Asia’s social cohesion: The good and the bad

Perhaps the most troubling conclusion of the analysis is that social cohesion may be “Janus-faced.” On the one hand, it can “function as the glue that holds a society together, allowing for economic progress and an inclusive development policy.”

But, finds the book, “On the other hand, social cohesion can serve as a foundation for authoritarian political systems.”

The cases of China, Singapore, South Korea, India, Indonesia and Myanmar

As always in the case of such books, the most intriguing insights stem from the case studies presented.

For example, the chapter on China argues that the economic reforms initiated since the late 1970s have caused socio-economic problems, notably a widening income gap. Social and economic inequalities, as well as regional disparities have intensified.

In response, the government has made serious attempts to expand its social welfare to promote social cohesion. Fundamentally, the Chinese Communist Party has tried to secure institutional trust from citizens by asserting performance legitimacy — meaning its right to rule is based on the success of its policies.

In contrast, Singapore’s approach is described as the “muscular management of social cohesion.” The ruling party has managed social cohesion by a strong interventionist approach which views race and religion as the primary points of fracture in society. Maintaining a high degree of social cohesion is of indispensable importance to the regime.

In the case of South Korea, the authors argue that there is a triple paradox of social cohesion in play. Korea is one of the most ethnically and culturally homogeneous countries in the world, but exhibits one of Asia’s lowest levels of attachment to the community.

It is also one of Asia’s few liberal democracies. And yet, the country features very weak institutional trust. And while Korea has enjoyed rapid growth and relative equal income distribution, the majority of Koreans believe that their country to be severely unequal, with limited social mobility.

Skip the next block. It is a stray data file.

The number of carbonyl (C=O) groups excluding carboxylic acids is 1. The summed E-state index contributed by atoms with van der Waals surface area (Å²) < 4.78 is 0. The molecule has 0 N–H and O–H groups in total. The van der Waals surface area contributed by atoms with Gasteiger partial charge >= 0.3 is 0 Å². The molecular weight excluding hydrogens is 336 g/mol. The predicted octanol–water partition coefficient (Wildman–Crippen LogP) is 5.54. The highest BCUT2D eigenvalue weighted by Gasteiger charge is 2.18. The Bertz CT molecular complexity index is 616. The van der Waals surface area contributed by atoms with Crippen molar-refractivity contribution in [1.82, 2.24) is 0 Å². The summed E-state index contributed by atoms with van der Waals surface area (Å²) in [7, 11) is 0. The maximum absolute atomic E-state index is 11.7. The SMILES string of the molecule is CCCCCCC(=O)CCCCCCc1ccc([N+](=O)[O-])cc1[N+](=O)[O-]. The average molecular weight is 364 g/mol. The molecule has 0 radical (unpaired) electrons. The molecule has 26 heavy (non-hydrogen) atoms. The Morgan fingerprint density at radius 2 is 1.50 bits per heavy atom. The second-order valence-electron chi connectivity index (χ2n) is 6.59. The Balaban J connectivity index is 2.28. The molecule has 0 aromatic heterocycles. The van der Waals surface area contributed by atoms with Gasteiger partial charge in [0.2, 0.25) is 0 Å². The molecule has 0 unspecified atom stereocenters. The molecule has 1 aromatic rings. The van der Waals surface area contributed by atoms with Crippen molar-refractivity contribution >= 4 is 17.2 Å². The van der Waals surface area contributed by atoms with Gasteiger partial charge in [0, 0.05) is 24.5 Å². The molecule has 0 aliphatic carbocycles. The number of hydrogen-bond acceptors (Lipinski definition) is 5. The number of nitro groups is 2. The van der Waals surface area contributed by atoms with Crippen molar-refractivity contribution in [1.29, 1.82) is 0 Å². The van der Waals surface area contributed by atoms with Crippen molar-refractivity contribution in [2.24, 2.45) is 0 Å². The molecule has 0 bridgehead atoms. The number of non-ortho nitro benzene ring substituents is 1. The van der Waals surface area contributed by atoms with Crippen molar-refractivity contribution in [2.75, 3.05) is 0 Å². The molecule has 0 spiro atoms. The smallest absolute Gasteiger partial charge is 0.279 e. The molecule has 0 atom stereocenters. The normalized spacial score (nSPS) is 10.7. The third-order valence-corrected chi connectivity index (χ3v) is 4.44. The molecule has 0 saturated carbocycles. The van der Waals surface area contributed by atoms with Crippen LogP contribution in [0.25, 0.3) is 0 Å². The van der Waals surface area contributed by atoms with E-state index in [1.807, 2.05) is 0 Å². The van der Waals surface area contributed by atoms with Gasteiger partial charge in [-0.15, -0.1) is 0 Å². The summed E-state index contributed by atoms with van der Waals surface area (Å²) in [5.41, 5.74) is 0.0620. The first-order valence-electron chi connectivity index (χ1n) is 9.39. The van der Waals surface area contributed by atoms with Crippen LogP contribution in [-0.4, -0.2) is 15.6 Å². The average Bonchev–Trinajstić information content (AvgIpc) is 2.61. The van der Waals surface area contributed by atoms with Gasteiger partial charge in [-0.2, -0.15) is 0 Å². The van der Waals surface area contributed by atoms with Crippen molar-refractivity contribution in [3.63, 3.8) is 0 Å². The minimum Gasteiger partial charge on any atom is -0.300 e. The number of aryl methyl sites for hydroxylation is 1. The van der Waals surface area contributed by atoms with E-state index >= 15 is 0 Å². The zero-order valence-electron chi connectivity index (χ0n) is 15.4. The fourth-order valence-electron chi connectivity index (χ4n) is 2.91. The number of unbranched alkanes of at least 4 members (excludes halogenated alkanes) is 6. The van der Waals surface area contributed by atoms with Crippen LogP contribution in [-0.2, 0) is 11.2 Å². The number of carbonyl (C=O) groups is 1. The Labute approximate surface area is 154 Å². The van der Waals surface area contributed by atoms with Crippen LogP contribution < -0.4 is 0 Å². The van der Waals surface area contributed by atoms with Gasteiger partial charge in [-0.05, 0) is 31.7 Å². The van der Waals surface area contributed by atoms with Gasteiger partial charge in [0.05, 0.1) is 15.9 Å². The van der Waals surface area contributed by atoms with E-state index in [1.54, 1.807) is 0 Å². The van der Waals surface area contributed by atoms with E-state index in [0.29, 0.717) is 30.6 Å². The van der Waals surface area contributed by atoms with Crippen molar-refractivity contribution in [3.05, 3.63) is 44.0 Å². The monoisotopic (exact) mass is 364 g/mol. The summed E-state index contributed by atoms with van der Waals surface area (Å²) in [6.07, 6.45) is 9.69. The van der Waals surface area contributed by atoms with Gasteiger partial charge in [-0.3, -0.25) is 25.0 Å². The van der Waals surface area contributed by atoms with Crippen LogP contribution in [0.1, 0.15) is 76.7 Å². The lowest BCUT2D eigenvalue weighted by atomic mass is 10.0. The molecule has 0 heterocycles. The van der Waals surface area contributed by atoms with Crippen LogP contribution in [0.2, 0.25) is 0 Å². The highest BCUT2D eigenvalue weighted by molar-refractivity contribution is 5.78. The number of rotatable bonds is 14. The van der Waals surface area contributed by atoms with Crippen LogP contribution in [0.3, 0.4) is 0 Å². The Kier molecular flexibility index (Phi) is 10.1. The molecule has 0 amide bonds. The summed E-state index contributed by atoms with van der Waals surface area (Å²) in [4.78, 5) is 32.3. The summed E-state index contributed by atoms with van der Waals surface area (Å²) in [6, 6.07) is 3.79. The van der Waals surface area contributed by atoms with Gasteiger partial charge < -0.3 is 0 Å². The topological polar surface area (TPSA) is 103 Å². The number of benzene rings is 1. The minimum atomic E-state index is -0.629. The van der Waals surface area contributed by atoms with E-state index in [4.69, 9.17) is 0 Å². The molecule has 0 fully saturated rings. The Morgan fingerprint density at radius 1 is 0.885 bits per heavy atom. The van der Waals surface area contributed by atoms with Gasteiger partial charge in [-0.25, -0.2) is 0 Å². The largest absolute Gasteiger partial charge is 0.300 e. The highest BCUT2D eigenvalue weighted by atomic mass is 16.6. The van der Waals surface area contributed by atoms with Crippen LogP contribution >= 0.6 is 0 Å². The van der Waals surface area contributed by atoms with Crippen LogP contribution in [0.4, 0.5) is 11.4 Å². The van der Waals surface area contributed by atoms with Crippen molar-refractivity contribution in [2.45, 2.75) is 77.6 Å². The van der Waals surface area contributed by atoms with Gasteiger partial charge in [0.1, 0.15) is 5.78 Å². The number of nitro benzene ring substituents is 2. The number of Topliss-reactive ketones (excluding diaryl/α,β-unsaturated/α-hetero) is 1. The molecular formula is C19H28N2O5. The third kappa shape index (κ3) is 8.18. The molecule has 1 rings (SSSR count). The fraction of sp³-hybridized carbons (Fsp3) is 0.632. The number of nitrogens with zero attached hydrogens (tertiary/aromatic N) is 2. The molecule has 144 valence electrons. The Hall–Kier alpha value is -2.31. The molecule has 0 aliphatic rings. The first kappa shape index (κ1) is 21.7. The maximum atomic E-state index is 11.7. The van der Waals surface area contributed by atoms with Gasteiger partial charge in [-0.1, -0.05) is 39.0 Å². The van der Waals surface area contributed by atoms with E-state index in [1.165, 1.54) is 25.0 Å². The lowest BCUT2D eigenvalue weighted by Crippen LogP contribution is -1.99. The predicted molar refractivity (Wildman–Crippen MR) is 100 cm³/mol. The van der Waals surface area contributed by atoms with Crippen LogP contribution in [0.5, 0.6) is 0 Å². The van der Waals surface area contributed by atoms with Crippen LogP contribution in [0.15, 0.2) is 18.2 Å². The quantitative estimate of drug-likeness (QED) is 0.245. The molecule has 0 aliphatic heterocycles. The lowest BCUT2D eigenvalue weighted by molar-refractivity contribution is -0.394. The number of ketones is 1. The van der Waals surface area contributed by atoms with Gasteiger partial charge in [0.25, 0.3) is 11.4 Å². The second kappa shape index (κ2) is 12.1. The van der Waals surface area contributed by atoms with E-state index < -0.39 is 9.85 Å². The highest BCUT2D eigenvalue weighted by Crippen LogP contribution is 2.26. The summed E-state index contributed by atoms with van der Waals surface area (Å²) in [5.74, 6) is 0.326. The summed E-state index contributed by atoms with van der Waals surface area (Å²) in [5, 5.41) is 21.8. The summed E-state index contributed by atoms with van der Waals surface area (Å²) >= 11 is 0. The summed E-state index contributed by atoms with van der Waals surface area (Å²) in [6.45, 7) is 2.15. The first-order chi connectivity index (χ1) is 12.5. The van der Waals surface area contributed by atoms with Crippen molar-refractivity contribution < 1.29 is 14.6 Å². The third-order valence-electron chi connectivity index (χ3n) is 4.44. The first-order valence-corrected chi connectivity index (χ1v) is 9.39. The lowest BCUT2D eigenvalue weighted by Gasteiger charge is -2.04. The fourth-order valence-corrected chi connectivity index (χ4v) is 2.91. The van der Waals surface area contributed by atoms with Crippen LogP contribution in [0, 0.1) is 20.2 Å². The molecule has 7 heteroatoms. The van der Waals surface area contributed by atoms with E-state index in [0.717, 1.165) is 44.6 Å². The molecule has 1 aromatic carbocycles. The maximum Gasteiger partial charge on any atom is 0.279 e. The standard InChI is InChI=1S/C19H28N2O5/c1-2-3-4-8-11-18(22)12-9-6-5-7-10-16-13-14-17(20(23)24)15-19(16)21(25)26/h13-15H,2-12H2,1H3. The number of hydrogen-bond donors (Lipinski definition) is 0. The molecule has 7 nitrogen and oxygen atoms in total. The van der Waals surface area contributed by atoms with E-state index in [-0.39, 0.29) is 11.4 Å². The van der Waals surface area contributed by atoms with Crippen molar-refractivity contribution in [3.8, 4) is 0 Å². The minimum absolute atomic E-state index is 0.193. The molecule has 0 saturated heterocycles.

India also suffers a paradox, the coexistence of low social cohesion and stable democracy. The country suffers from high social fragmentation with many ethnic and religious groups, classes and castes, deep inequality as well as different regional identities.

But several factors help provide a balance between low social cohesion and democracy, namely the constitutional design, open elections, inclusive citizenship and catch-all political parties and coalitions that bundle together social groups.

Indonesia is a particularly interesting case with relatively strong social cohesion in a highly diverse society. Strong cohesion comes from common historical experiences, a relatively fruitful nation-building process, indigenous traditions and the successful promotion of a common language.

But today, social cohesion is challenged by growing radicalization and intolerance among the Muslim community, as well as rising economic inequality.

In contrast, the chapter on Myanmar argues that its pluralistic society has been historically constructed around the identity of the Bamar-Buddhist majority. It has led to discrimination against some of the non-Bamar (and non-Buddhist) ethnic minority groups.

Myanmar’s troubled new democracy has resulted in a resurgence of sectarianism and inequalities which threatens the fragile state of social cohesion.


It has long been evident that better understanding all the relevant facets of social cohesion is pivotal. Today, in light of the great social fractures that may be provoked by the COVID 19 crisis, it is more critical than it has ever been.

(This article was first published by the Globalist on April 8, 2020.
Tags: asia, social cohesion, COVID 19, Bertelsmann Stiftung, Asian Social Cohesion Radar